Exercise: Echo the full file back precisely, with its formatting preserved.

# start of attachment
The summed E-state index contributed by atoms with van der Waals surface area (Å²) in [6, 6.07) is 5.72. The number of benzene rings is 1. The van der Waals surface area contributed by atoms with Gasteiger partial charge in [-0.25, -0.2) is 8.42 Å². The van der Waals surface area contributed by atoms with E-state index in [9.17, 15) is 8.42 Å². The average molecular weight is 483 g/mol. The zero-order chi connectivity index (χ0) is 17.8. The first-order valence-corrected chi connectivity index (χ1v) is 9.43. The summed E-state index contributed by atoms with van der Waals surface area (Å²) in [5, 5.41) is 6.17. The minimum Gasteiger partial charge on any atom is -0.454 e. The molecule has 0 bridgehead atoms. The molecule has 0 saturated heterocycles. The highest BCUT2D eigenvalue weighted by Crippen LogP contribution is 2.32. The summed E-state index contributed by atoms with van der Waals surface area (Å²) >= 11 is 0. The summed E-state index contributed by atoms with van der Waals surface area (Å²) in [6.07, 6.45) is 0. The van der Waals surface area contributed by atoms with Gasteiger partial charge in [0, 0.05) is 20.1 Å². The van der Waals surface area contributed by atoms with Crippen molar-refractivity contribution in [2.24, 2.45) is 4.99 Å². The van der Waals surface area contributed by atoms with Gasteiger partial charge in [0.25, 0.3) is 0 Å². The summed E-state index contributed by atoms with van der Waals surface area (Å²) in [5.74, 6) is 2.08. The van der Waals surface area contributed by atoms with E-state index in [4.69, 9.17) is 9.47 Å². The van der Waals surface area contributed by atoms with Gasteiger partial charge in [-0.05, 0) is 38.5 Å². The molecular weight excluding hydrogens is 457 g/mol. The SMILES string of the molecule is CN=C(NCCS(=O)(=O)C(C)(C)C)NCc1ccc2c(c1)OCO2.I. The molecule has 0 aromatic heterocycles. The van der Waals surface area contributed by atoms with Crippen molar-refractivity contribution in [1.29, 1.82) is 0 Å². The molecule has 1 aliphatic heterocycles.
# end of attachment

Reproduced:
The summed E-state index contributed by atoms with van der Waals surface area (Å²) in [6, 6.07) is 5.72. The number of benzene rings is 1. The van der Waals surface area contributed by atoms with Gasteiger partial charge in [-0.25, -0.2) is 8.42 Å². The van der Waals surface area contributed by atoms with E-state index in [9.17, 15) is 8.42 Å². The average molecular weight is 483 g/mol. The zero-order chi connectivity index (χ0) is 17.8. The first-order valence-corrected chi connectivity index (χ1v) is 9.43. The summed E-state index contributed by atoms with van der Waals surface area (Å²) in [5, 5.41) is 6.17. The minimum Gasteiger partial charge on any atom is -0.454 e. The molecule has 0 bridgehead atoms. The molecule has 0 saturated heterocycles. The highest BCUT2D eigenvalue weighted by Crippen LogP contribution is 2.32. The summed E-state index contributed by atoms with van der Waals surface area (Å²) >= 11 is 0. The summed E-state index contributed by atoms with van der Waals surface area (Å²) in [6.07, 6.45) is 0. The van der Waals surface area contributed by atoms with Gasteiger partial charge in [0, 0.05) is 20.1 Å². The van der Waals surface area contributed by atoms with Crippen molar-refractivity contribution in [2.24, 2.45) is 4.99 Å². The van der Waals surface area contributed by atoms with Gasteiger partial charge in [0.25, 0.3) is 0 Å². The summed E-state index contributed by atoms with van der Waals surface area (Å²) in [5.74, 6) is 2.08. The van der Waals surface area contributed by atoms with E-state index in [4.69, 9.17) is 9.47 Å². The van der Waals surface area contributed by atoms with Gasteiger partial charge in [-0.05, 0) is 38.5 Å². The molecular weight excluding hydrogens is 457 g/mol. The SMILES string of the molecule is CN=C(NCCS(=O)(=O)C(C)(C)C)NCc1ccc2c(c1)OCO2.I. The molecule has 0 aromatic heterocycles. The van der Waals surface area contributed by atoms with Crippen molar-refractivity contribution in [1.29, 1.82) is 0 Å². The molecule has 1 aliphatic heterocycles.